Immunologists sometimes called allergists are medical doctors that conduct research diagnose treat and manage diseases and disorders of the immune system. These include food and medication allergies colds and sinus infections asthma dermatitis and rhinitis and autoimmune diseases. To carry out their tasks immunologists examine patients often taking careful medical histories and performing blood and patch tests to determine the cause of the patient’s difficulty. Immunologists need many years of training. First they must complete a bachelor’s degree during which they follow a pre-medical program of study that includes science and mathematics. Most go on to earn a medical degree or a Doctor of Osteopathy degree which takes another four years. Following that they complete a three-year medical residency and then a two-year or three-year fellowship in immunology. They must be certified by passing an exam administered by the American Board of Allergy or Immunology. Once their training is complete and they are certified many take salaried jobs in health networks medical practices and clinics. Some immunologists choose focus on conducting research on cells genes proteins and their interaction in the healthy immune system and on what might be causing any compromise in its functioning. Researchers may work in academic settings or in some cases for private corporations that develop new ways to diagnose and treat immune system disorders. According to the website httpcareers.stateuniversity.com the job outlook for immunologists is excellent because there are more job opportunities than there are trained immunologists. Their median annual salary is approximately $228000.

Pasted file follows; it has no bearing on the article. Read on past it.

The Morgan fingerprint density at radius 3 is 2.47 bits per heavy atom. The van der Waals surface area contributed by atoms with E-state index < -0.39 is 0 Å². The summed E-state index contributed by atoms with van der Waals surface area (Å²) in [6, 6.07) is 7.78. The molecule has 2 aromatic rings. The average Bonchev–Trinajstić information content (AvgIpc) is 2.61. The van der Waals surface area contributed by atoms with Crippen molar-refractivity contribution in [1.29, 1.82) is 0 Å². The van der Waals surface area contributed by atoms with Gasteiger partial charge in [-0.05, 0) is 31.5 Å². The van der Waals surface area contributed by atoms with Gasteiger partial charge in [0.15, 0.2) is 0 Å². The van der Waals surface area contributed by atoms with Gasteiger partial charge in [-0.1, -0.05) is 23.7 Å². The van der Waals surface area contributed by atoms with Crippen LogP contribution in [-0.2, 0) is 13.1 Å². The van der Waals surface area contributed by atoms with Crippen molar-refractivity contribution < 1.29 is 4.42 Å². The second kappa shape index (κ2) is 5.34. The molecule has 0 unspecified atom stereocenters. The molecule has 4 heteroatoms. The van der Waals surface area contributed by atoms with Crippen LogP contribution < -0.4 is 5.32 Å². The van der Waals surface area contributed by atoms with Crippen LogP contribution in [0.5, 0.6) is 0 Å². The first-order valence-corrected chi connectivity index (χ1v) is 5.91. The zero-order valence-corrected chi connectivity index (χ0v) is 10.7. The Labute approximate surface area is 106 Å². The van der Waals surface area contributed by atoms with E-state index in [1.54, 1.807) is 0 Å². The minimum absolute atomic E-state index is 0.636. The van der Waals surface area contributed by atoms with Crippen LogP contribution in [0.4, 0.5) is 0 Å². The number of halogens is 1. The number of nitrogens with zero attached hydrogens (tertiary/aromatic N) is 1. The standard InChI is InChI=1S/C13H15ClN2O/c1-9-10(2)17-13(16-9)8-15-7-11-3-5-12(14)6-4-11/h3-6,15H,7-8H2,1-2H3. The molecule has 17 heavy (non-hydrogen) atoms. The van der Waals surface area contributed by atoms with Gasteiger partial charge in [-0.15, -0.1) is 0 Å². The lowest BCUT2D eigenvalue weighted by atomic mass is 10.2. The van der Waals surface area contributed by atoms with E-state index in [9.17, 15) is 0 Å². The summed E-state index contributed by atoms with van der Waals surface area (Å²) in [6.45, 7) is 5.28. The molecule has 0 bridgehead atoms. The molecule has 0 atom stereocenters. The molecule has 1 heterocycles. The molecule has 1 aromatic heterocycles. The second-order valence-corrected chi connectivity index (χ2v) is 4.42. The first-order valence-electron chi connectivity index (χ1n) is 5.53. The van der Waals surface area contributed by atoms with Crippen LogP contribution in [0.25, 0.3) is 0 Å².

|Education Required:||Doctoral Degree|
|Tasks:||Manages immune system disorders.
Monitors the functions of the body's immune system.
Develops therapies for treating immunological conditions.
|Also Called:||Immunology Researcher